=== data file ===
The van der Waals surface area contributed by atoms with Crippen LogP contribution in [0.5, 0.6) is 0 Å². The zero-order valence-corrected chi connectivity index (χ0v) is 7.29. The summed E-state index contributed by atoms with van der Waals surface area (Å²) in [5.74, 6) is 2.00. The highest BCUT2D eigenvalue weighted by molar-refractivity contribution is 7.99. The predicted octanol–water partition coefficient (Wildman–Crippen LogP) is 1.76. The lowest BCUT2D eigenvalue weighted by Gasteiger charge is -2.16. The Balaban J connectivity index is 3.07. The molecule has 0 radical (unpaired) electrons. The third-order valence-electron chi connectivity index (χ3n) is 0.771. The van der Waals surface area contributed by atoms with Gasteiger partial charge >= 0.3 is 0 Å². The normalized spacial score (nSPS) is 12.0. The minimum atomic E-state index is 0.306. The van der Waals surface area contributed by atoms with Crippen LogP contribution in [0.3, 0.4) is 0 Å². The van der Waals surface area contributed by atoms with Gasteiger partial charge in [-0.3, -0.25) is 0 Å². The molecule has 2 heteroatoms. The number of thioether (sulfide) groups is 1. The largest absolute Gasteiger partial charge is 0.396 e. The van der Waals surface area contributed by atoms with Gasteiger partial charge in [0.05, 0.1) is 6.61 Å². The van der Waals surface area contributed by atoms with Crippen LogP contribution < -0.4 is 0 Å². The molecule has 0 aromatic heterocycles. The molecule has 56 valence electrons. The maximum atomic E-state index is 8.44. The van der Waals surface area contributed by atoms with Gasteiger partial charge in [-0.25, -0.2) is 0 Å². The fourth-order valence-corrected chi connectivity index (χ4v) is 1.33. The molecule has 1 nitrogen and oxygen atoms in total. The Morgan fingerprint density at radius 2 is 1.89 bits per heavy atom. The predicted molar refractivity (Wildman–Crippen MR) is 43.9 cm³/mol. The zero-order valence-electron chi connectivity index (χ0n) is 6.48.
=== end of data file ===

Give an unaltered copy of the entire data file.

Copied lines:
The van der Waals surface area contributed by atoms with Crippen LogP contribution in [0.5, 0.6) is 0 Å². The zero-order valence-corrected chi connectivity index (χ0v) is 7.29. The summed E-state index contributed by atoms with van der Waals surface area (Å²) in [5.74, 6) is 2.00. The highest BCUT2D eigenvalue weighted by molar-refractivity contribution is 7.99. The predicted octanol–water partition coefficient (Wildman–Crippen LogP) is 1.76. The lowest BCUT2D eigenvalue weighted by Gasteiger charge is -2.16. The Balaban J connectivity index is 3.07. The molecule has 0 radical (unpaired) electrons. The third-order valence-electron chi connectivity index (χ3n) is 0.771. The van der Waals surface area contributed by atoms with Gasteiger partial charge >= 0.3 is 0 Å². The normalized spacial score (nSPS) is 12.0. The minimum atomic E-state index is 0.306. The van der Waals surface area contributed by atoms with Crippen LogP contribution in [0.3, 0.4) is 0 Å². The van der Waals surface area contributed by atoms with Gasteiger partial charge in [-0.3, -0.25) is 0 Å². The molecule has 2 heteroatoms. The number of thioether (sulfide) groups is 1. The largest absolute Gasteiger partial charge is 0.396 e. The van der Waals surface area contributed by atoms with Gasteiger partial charge in [0.05, 0.1) is 6.61 Å². The van der Waals surface area contributed by atoms with Crippen LogP contribution < -0.4 is 0 Å². The molecule has 0 aromatic heterocycles. The molecule has 56 valence electrons. The maximum atomic E-state index is 8.44. The van der Waals surface area contributed by atoms with Gasteiger partial charge in [-0.25, -0.2) is 0 Å². The fourth-order valence-corrected chi connectivity index (χ4v) is 1.33. The molecule has 1 nitrogen and oxygen atoms in total. The Morgan fingerprint density at radius 2 is 1.89 bits per heavy atom. The predicted molar refractivity (Wildman–Crippen MR) is 43.9 cm³/mol. The zero-order valence-electron chi connectivity index (χ0n) is 6.48.